Tech News

Pittsburgh Profile: Veteran entrepreneur Ron Bianchini sells third startup, this time to Microsoft

PITTSBURGH — Ron Bianchini was creating and selling tech startups long before it was the cool thing to do in this city.

After earning his masters and Ph.D in electrical and computer engineering from Carnegie Mellon University in the late 1980s, Bianchini went on to start and sell three companies. The first, Scalable Networks, sold to FORE Systems in 1997. Seven years later, Spinnaker Networks sold to NetApp, which used Spinnaker’s technology to create its C-mode storage appliance and continues to operate in the Pittsburgh region.

The third deal came last month when Microsoft agreed to buy Avere Systems, a company Bianchini helped start in 2008 that leverages flash storage to optimize the process of saving and retrieving files in the cloud and other high-performance computing scenarios. Avere, which had raised $97 million in multiple investment rounds, will continue to work out of Pittsburgh’s North Shore neighborhood with Bianchini leading the Avere engineering division for Microsoft.

Bianchini has deep ties to CMU and its top computer science school. He was a professor from 1989 to 1996 and currently sits on the university’s board of trustees.

Bianchini is also bullish about the region’s tech scene, noting that it is “hitting above our weight class.”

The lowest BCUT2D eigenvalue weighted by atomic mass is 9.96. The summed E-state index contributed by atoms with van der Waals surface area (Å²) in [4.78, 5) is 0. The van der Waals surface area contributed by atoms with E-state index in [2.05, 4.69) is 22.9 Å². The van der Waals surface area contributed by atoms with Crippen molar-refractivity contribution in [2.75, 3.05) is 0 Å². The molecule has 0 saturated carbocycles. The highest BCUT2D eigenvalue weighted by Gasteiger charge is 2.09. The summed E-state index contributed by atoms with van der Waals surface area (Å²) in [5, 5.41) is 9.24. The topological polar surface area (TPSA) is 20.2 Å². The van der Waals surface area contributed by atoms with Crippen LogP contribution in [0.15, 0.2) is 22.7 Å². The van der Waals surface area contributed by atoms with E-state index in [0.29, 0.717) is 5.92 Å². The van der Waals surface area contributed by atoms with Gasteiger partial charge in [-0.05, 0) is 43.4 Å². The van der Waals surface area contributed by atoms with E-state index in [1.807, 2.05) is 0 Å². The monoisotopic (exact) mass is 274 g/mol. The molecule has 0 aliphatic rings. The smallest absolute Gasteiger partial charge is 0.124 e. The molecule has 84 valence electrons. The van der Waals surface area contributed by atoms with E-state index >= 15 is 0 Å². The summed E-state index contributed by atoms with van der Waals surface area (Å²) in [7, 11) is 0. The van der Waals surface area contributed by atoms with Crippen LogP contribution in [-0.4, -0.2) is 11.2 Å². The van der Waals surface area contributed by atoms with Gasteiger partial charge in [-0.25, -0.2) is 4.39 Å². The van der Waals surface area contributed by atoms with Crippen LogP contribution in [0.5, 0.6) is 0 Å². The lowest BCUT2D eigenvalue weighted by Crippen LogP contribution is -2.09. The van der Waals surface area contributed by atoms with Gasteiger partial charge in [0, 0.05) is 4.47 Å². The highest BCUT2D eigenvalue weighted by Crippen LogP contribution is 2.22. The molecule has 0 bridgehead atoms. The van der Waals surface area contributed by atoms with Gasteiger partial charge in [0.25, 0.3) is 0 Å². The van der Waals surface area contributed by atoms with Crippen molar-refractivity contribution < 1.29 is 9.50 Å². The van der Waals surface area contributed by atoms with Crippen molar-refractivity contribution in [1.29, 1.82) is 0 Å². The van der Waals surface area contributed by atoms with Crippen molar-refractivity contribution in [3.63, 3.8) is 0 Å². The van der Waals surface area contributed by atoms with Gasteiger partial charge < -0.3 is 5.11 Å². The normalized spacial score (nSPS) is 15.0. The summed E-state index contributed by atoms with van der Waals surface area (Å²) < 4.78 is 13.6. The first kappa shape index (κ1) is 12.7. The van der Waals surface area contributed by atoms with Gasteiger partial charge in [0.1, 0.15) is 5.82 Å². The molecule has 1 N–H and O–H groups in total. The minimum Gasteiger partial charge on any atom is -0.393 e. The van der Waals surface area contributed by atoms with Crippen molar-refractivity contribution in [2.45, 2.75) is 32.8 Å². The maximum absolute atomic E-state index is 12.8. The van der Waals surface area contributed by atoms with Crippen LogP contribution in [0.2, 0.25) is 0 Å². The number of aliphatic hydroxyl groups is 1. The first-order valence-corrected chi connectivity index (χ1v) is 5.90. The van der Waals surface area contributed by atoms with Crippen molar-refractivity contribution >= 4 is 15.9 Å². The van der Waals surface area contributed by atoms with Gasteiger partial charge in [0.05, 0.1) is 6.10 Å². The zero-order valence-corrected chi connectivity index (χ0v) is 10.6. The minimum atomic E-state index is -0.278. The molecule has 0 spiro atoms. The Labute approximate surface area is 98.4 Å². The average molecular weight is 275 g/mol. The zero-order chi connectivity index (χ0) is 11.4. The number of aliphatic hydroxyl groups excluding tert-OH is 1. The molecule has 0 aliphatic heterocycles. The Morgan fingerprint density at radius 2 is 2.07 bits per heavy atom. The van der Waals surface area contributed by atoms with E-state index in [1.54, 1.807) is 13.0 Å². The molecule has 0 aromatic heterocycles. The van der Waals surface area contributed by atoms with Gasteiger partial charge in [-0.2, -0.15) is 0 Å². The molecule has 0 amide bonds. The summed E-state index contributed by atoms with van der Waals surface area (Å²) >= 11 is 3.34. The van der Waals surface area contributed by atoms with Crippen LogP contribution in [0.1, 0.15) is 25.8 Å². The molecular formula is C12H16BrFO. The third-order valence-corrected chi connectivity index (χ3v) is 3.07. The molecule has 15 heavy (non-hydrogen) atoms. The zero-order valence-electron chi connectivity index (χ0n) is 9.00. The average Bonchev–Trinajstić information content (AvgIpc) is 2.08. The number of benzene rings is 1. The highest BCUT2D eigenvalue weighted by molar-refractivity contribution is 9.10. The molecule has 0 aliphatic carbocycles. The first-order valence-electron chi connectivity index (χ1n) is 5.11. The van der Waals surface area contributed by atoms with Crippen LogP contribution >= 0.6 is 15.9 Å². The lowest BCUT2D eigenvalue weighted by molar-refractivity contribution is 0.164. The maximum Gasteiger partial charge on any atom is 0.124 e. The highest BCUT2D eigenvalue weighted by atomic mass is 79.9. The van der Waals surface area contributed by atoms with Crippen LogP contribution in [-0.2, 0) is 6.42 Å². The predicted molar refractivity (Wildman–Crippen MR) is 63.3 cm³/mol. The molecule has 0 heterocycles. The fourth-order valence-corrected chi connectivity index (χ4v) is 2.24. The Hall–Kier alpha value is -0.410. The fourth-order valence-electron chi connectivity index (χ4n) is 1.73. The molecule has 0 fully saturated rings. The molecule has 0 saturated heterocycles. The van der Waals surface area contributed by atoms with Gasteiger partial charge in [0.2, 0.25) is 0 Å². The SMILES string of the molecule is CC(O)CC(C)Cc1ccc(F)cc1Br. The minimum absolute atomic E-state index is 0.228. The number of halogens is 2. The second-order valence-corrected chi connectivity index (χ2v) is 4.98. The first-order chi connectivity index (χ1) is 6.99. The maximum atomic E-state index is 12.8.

“Mainly driven by the talent of our graduating students, there is a thriving startup culture here,” he said.

GeekWire interviewed Bianchini for this Pittsburgh Profile, a series of Q&As with influential people and interesting characters we meet during our month-long “HQ2” project.

Continue reading for his answers to our questions, and check out all of our Pittsburgh coverage here.

What do you love about Pittsburgh and what would you change?

Bianchini: “My absolute favorite thing about Pittsburgh is the talent that is produced by our many universities. Every year, hundreds of brilliant students graduate from local universities including Carnegie Mellon and the University of Pittsburgh. This talent pool has expertise in: data storage (my companies), machine learning, robotics and medical technology, and are at the top of their fields in the country and in the world. The depth and entrepreneurial spirit and energy from this future workforce is infectious.

One of the things that I would like to see is more early stage investment in the region. Too many of our graduating students are heading off to startups in other regions. For now, there are regional efforts, like Innovation Works, to make access to early stage funding easier to find. But, I would love to see a day when regional venture programs are no longer needed because the funding is readily available for young companies.”